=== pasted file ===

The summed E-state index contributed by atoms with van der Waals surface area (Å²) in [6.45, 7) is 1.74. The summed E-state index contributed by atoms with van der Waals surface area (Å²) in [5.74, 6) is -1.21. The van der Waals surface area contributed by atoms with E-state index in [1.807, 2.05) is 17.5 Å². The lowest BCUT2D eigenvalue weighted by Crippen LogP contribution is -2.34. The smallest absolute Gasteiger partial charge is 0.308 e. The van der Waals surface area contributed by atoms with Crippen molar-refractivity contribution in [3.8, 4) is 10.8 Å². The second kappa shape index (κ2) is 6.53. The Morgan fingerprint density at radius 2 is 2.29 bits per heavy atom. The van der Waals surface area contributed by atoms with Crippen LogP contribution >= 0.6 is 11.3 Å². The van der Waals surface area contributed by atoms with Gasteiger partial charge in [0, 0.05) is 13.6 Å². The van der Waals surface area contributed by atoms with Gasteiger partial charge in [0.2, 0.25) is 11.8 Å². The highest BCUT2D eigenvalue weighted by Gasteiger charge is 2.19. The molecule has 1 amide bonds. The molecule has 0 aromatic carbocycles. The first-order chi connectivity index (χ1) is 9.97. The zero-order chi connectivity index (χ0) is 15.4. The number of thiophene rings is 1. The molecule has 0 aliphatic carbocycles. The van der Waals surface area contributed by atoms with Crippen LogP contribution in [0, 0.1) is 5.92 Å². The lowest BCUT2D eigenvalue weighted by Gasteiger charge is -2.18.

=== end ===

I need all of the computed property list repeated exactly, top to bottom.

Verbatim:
The summed E-state index contributed by atoms with van der Waals surface area (Å²) in [6.45, 7) is 1.74. The summed E-state index contributed by atoms with van der Waals surface area (Å²) in [5.74, 6) is -1.21. The van der Waals surface area contributed by atoms with E-state index in [1.807, 2.05) is 17.5 Å². The lowest BCUT2D eigenvalue weighted by Crippen LogP contribution is -2.34. The smallest absolute Gasteiger partial charge is 0.308 e. The van der Waals surface area contributed by atoms with Crippen molar-refractivity contribution in [3.8, 4) is 10.8 Å². The second kappa shape index (κ2) is 6.53. The Morgan fingerprint density at radius 2 is 2.29 bits per heavy atom. The van der Waals surface area contributed by atoms with Crippen LogP contribution >= 0.6 is 11.3 Å². The van der Waals surface area contributed by atoms with Gasteiger partial charge in [0, 0.05) is 13.6 Å². The van der Waals surface area contributed by atoms with Gasteiger partial charge in [0.2, 0.25) is 11.8 Å². The highest BCUT2D eigenvalue weighted by Gasteiger charge is 2.19. The molecule has 1 amide bonds. The molecule has 0 aromatic carbocycles. The first-order chi connectivity index (χ1) is 9.97. The zero-order chi connectivity index (χ0) is 15.4. The number of thiophene rings is 1. The molecule has 0 aliphatic carbocycles. The van der Waals surface area contributed by atoms with Crippen LogP contribution in [0, 0.1) is 5.92 Å². The lowest BCUT2D eigenvalue weighted by Gasteiger charge is -2.18.